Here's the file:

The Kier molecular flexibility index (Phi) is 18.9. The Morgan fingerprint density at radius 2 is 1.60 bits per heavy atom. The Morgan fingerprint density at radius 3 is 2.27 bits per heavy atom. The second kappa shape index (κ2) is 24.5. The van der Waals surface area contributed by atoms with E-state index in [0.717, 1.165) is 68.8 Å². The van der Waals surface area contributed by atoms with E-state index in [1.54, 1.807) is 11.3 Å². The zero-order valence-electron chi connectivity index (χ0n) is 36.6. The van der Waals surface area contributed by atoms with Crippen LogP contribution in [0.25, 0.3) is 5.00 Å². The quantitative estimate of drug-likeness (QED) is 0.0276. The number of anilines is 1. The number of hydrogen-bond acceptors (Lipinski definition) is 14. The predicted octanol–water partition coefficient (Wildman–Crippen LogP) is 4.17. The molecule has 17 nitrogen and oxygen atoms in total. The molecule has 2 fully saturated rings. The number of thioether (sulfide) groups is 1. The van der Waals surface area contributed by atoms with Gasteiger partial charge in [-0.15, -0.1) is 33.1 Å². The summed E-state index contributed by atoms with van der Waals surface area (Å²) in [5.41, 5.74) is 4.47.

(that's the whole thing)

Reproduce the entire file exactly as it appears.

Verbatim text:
The Kier molecular flexibility index (Phi) is 18.9. The Morgan fingerprint density at radius 2 is 1.60 bits per heavy atom. The Morgan fingerprint density at radius 3 is 2.27 bits per heavy atom. The second kappa shape index (κ2) is 24.5. The van der Waals surface area contributed by atoms with E-state index in [0.717, 1.165) is 68.8 Å². The van der Waals surface area contributed by atoms with E-state index in [1.54, 1.807) is 11.3 Å². The zero-order valence-electron chi connectivity index (χ0n) is 36.6. The van der Waals surface area contributed by atoms with Crippen LogP contribution in [0.25, 0.3) is 5.00 Å². The quantitative estimate of drug-likeness (QED) is 0.0276. The number of anilines is 1. The number of hydrogen-bond acceptors (Lipinski definition) is 14. The predicted octanol–water partition coefficient (Wildman–Crippen LogP) is 4.17. The molecule has 17 nitrogen and oxygen atoms in total. The molecule has 2 fully saturated rings. The number of thioether (sulfide) groups is 1. The van der Waals surface area contributed by atoms with Gasteiger partial charge in [-0.15, -0.1) is 33.1 Å². The summed E-state index contributed by atoms with van der Waals surface area (Å²) in [5.41, 5.74) is 4.47.